A media group group, Health News Review, has published a list of “independent” experts who can give expert commentary on the pharmaceutical industry. Only one problem, the list of experts isn’t independent. They might be free of the influence of the pharmaceutical industry, but these “industry experts” are anything but independent.
So how independent and unbiased are these so called experts? I Googled Andriane Fugh-Berman and found an article she had co-authored in the pseudo-journal PLoS. In her own words from the Conflicts of Interest section of her article: “Adriane Fugh-Berman has accepted payment as an expert witness on the plaintiff’s side in litigation regarding menopausal hormone therapy.”
The individuals on this list like Adriane Fugh-Berman, who add their names to this list while shilling for trial lawyers, are the same individuals who criticize doctors for purported conflicts of interest. Ironic? That someone could criticize a doctor for accepting a $5 subway sandwich while accepting thousands of dollars for providing expert testimony for trial lawyers is a bit hypocritical.
And of course, there’s Dr. Sidney Wolfe. Sid is much smarter than Adriane Fugh-Berman. He doesn’t accept the checks from the trial lawyer’s directly. Instead, the trial lawyers cut the checks to Public Citizen, which then pays his salary. [Note: Public Citizen currently does not qualify the organizations or individuals that provide it funding…if it’s green, they’ll take it] The funding of Public Citizen by trial lawyers is no different than what pharma does in funding “advocacy groups” via “unrestricted grants.” The trial lawyers keep an arms length and a “reputable” group like Public Citizens does what it’s told.
It wouldn’t surprise me if most of the names on the list shill for plaintiff’s attorneys or have as many conflicts of interest as the doctors they criticize.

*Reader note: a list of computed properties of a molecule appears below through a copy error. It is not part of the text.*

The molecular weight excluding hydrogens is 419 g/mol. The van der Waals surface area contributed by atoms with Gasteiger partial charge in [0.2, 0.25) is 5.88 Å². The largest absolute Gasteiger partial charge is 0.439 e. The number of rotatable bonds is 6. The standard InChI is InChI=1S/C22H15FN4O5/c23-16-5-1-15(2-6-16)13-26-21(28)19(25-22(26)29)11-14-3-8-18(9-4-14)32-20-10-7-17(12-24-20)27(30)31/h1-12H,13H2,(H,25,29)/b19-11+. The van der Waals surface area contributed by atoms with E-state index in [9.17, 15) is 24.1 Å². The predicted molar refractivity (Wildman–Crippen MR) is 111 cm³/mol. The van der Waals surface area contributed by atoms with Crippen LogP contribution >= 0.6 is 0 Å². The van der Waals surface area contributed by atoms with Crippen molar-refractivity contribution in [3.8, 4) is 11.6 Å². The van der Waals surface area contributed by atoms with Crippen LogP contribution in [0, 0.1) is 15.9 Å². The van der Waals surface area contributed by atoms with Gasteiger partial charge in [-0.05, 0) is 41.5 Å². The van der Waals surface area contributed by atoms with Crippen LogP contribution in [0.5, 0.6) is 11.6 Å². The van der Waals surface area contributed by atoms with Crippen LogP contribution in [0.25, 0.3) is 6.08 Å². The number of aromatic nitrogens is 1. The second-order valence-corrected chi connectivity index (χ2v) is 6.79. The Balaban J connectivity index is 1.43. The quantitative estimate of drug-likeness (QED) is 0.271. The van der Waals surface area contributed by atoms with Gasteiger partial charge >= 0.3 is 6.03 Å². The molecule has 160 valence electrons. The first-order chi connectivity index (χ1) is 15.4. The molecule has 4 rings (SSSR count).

The list is quite simply a list of individuals who do not have ties to pharma, but have many other undisclosed conflicts of interest. These individuals are hardly “independent” or “unbiased.” If someone wants to be an independent expert, then I absolutely applaud them for it. But don’t get all righteous for being anti-pharma or pharma free, when you (or your employer acting on your behalf) accept money for providing biased expert testimony. If you’re going to claim to be independent, then be truly independent.
It is worth stating that the list was created by discredited freelance journalist Jeanne Lenzer. Lenzer is a hired gun journalist available for hire to the highest bidder. Lenzer also maintains her own significant relationships with trail lawyers, which was chronicled in a New York Times article. The result was that one of Jeanne Lenzer’s employers, the once-reputable British Medical Journal, has had to apologize to pharmaceutical companies for her lapses in credibility and integrity. This alone should make the entire list of “independent experts” suspect.
I wouldn’t have ANY objections if the two pseudo-journalists who created this list (Jeanne Lenzer and her partner Brownlee) said only that this is a list of pharma-free experts. However, when they begin to introduce the word “independent,” I take exception. This is nothing less than an intentional mis-representation of these individuals.
All of this controversy came about because a pro-pharma expert, Peter Pitts, was not identified as such in a story on NPR. I wouldn’t consider Peter Pitts independent. And I wouldn’t call Jeanne Lenzer or anyone on this list independent either. If the real issue behind this is UNDISCLOSED conflicts of interest in the industry, then the anti-pharma foes of Lenzer, et. al. are just as guilty as Peter Pitts and the pro-pharma advocates. Pitts didn’t disclose on NPR, and Lenzer and the trial lawyer shills aren’t adequately disclosing either.